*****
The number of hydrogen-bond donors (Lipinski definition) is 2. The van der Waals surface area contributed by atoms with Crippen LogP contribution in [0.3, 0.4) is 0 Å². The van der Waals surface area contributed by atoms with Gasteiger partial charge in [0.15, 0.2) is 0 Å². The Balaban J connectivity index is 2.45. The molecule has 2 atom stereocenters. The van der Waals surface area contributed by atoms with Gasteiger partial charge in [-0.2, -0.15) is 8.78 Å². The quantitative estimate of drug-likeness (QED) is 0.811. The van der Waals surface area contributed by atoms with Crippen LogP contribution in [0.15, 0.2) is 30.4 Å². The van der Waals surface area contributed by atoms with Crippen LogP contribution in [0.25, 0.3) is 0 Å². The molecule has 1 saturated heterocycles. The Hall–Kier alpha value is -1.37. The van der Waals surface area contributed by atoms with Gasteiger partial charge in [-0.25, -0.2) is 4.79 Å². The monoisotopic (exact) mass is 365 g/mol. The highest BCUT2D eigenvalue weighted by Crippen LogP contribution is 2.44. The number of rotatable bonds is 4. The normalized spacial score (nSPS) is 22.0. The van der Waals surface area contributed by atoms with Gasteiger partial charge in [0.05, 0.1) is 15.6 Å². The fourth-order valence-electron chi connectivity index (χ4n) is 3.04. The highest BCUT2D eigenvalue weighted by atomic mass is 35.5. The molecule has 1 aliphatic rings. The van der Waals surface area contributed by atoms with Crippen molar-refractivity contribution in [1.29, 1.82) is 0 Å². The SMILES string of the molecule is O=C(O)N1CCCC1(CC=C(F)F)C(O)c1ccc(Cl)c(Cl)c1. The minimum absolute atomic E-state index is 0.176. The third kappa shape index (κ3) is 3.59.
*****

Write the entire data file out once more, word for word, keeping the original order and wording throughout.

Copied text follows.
The number of hydrogen-bond donors (Lipinski definition) is 2. The van der Waals surface area contributed by atoms with Crippen LogP contribution in [0.3, 0.4) is 0 Å². The van der Waals surface area contributed by atoms with Gasteiger partial charge in [0.15, 0.2) is 0 Å². The Balaban J connectivity index is 2.45. The molecule has 2 atom stereocenters. The van der Waals surface area contributed by atoms with Gasteiger partial charge in [-0.2, -0.15) is 8.78 Å². The quantitative estimate of drug-likeness (QED) is 0.811. The van der Waals surface area contributed by atoms with Crippen LogP contribution in [0.15, 0.2) is 30.4 Å². The van der Waals surface area contributed by atoms with Crippen LogP contribution in [0.25, 0.3) is 0 Å². The molecule has 1 saturated heterocycles. The Hall–Kier alpha value is -1.37. The van der Waals surface area contributed by atoms with Gasteiger partial charge in [-0.25, -0.2) is 4.79 Å². The monoisotopic (exact) mass is 365 g/mol. The highest BCUT2D eigenvalue weighted by Crippen LogP contribution is 2.44. The number of rotatable bonds is 4. The normalized spacial score (nSPS) is 22.0. The van der Waals surface area contributed by atoms with Gasteiger partial charge in [0.05, 0.1) is 15.6 Å². The fourth-order valence-electron chi connectivity index (χ4n) is 3.04. The highest BCUT2D eigenvalue weighted by atomic mass is 35.5. The molecule has 1 aliphatic rings. The van der Waals surface area contributed by atoms with Crippen molar-refractivity contribution in [1.29, 1.82) is 0 Å². The SMILES string of the molecule is O=C(O)N1CCCC1(CC=C(F)F)C(O)c1ccc(Cl)c(Cl)c1. The minimum absolute atomic E-state index is 0.176. The third kappa shape index (κ3) is 3.59.